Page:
What Is the Safest Way to Pay with Contactless Credit Cards?


    Pay, tap, Done.

    You can “tap,” or hold, your contactless credit or debit card over a payment terminal to complete a transaction.

    The most recent development in credit card technology is contactless payment, which replaces the older methods of swiping cards with magnetic stripes and dipping cards with EMV chips. Apart from its ease of use, contactless technology is engineered to enhance payment security compared to traditional techniques utilized for in-person transactions.

    In the US, the technology is also gaining traction: 95% of new terminals are contactless equipped, while 70% of retailers claim to already have terminals that can handle contactless payments.

    So, is it safe to use contactless cards? Before you begin tapping, take note of these points.

    Is it safest to use contactless credit cards for payments?

    The most noticeable enhanced security feature of contactless credit and debit cards is their ability to be used for payment. Contactless cards reduce the possibility of credit card fraud by enabling payments to be made without the card ever making contact with a payment terminal.

    Furthermore, every contactless card payment generates a unique, one-time code that is particular to the transaction and cannot be repeated beforehand. Only credit card processing networks are able to read these codes, which are unrepeatable.

    How do contactless transactions operate?

    Your card employs short-range wireless technology to submit the payment for authorization when you tap it within a few inches of the contactless payment sign on a payment terminal. At that point, your credit card information is verified by the payment terminal, and contactless card payments generate a unique, transaction-specific code that is sent to credit card processing networks.

    To protect your credit card information and personal details, contactless credit cards and debit cards use near-field communication and radio-frequency identification technology during the transaction.

    Similar contactless technology is used by mobile wallets, such as Google Pay and Apple Pay, which enable you to make payments without physically entering your credit card into a payment terminal.

    How to use a debit or credit card that is contactless

    Hold your credit card close to the contactless symbol on the payment terminal in order to use a credit card equipped with contactless technology.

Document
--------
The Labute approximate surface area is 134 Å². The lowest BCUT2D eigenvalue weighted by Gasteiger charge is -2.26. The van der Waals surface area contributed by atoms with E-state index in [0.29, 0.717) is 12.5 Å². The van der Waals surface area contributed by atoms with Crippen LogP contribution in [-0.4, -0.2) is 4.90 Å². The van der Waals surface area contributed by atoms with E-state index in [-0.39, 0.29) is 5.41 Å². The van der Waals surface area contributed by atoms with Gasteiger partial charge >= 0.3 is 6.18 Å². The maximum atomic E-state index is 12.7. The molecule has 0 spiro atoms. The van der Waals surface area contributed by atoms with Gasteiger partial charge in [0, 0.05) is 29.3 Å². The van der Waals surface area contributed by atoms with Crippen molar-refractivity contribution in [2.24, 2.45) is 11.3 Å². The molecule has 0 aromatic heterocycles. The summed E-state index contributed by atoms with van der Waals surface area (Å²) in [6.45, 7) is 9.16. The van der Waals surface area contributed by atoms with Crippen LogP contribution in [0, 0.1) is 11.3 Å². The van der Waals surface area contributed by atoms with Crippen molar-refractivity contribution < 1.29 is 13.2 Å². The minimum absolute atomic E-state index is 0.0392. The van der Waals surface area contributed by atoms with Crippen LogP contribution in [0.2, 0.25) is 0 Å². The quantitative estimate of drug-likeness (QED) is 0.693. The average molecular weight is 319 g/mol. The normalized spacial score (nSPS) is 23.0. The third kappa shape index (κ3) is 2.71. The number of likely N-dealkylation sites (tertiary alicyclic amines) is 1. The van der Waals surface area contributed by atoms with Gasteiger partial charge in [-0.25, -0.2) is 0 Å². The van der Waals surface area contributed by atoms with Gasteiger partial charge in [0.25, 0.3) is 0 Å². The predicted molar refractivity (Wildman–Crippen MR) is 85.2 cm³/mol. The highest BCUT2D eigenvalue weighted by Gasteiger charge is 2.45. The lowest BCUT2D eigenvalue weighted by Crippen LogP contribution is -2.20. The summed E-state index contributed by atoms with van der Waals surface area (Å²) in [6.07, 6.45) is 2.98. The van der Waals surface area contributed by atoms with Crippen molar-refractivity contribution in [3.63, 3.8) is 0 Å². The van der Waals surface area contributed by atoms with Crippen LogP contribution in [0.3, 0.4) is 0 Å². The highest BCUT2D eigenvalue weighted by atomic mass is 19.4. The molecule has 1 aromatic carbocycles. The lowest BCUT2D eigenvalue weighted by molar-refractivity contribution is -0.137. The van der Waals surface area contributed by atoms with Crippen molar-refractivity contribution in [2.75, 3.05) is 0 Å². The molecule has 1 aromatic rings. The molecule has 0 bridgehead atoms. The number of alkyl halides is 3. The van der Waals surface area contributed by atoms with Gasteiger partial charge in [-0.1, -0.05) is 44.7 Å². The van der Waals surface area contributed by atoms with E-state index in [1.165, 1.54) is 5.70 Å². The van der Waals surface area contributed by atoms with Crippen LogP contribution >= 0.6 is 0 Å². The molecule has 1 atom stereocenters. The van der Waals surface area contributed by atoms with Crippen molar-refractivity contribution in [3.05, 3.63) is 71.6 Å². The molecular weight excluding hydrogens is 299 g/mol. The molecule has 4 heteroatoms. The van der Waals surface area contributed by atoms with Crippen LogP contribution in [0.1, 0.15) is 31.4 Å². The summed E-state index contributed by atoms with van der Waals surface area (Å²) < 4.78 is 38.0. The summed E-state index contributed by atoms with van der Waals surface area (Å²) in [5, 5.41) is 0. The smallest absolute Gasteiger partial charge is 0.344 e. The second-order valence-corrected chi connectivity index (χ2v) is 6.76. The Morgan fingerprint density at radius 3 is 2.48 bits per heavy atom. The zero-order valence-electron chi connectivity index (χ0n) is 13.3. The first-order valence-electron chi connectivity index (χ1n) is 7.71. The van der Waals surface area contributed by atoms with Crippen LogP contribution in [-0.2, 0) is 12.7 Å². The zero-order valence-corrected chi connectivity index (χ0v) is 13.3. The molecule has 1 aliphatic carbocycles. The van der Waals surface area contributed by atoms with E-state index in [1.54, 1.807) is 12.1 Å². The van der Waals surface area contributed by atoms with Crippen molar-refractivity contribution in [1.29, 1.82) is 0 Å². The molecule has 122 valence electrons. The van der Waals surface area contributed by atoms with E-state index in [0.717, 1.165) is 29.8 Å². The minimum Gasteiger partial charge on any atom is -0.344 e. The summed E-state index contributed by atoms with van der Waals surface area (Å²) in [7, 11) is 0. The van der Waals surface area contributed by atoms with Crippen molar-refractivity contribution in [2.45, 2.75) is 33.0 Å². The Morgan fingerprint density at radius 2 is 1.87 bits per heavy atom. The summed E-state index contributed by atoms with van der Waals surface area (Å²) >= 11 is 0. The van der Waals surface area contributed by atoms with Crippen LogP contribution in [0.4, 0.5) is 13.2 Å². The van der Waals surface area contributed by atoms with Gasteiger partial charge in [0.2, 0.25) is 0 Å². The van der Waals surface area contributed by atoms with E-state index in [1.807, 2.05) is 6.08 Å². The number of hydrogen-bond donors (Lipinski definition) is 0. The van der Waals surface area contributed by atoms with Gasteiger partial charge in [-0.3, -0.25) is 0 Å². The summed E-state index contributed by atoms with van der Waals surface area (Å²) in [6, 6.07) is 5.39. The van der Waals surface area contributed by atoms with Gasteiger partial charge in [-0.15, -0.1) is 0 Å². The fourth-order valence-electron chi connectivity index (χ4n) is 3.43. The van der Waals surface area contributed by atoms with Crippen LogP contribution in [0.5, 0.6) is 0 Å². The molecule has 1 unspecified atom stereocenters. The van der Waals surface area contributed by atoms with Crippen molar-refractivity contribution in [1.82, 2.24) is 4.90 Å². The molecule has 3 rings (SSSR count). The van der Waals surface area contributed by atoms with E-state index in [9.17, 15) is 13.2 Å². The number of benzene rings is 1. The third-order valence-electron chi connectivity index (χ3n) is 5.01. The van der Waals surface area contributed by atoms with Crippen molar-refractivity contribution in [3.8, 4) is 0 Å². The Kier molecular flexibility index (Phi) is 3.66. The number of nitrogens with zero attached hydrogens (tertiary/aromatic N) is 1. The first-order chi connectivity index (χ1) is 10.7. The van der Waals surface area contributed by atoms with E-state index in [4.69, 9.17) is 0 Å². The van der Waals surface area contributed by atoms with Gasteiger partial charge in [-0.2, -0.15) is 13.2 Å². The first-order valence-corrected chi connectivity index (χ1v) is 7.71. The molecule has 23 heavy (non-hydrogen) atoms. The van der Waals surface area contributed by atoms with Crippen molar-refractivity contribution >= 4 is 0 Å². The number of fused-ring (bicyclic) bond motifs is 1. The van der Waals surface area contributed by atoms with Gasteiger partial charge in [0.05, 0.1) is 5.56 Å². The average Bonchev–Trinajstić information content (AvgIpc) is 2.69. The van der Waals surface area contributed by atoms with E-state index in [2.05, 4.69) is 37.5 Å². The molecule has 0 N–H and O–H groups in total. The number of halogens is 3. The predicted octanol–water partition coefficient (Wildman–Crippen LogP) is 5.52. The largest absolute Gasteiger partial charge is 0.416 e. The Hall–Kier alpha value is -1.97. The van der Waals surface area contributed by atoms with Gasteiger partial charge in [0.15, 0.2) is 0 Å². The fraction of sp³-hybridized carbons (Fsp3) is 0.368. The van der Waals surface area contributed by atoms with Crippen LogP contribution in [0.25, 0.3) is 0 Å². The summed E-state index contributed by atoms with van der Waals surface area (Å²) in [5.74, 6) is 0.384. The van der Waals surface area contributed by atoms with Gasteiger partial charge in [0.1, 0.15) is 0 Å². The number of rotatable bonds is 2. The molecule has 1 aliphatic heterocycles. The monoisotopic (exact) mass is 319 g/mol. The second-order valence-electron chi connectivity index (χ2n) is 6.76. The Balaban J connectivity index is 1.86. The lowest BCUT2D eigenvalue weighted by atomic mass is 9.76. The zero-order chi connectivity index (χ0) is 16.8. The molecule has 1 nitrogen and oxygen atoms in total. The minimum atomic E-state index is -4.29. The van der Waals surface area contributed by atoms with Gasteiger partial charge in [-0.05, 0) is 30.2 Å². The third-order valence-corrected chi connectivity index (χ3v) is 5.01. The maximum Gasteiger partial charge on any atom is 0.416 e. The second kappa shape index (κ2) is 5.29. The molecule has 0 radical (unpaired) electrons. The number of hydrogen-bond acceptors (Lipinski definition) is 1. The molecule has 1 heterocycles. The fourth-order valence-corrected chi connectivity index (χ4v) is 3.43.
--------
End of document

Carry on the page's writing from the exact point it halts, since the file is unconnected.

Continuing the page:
After a few seconds of authorization, the terminal display should show whether or not your transaction has been approved. The credit card issuer, the merchant, and the credit card processing network facilitate all other components of the transaction.

    In the event that a store does not have contactless payment terminals, you usually have an additional payment option thanks to the EMV chip that is normally included with contactless cards.

    Using a contactless credit or debit card for online transactions is as simple as using any other kind of card; you only need to input the credit card number, expiration date, and CVV number to complete the transaction.

    How can I find out if my gadget or card supports contactless payments?

    The majority of significant credit card companies are transitioning to contactless credit cards. The front or back of credit cards that support contactless payment technology bear a contactless payment symbol.

    The emblem resembles a WiFi symbol that has been turned upside down. The symbol for contactless payments is similar, except it has a hand next to it at payment terminals that support it.

    Is paying with a tap safer than with a swipe?

    Since contactless payment technology makes it nearly hard to support some of the tactics used by thieves to hack into your card, it is generally regarded as the safest. For instance, in order for credit card skimmers put on payment terminals to obtain credit card information, the card must physically touch the device.

    In addition, contactless technology encrypts credit card data through a procedure known as tokenization, which generates a special one-time code readable by payment processing networks.

    The drawbacks of contactless payment cards

    You can still use your contactless credit and debit cards in some locations even if contactless payment technology is becoming more widely used. You will need to swipe your card or enter it into the payment terminal in order for the transaction to be processed if the retailer does not have a contactless payment terminal.

    Even with contactless credit cards, an EMV chip and a magnetic stripe are still commonly found.

    Additionally, keep in mind that using contactless credit cards could be “too easy.” Until you find out about the theft and report the card as stolen, a thief can simply use your credit card for contactless payments without a PIN or signature if they manage to get their hands on it.

    If I’m close to a system that accepts contactless payments, can I still make an unintentional purchase?

    Visa states that for a transaction to be processed, you must hold a contactless card or mobile wallet two inches away from a contactless payment symbol on a payment terminal. Unintentional purchases are therefore improbable. To make sure you’re paying with the card you planned to use, tap the specific card rather than your entire wallet because contactless checkout terminals can only communicate with one card at a time.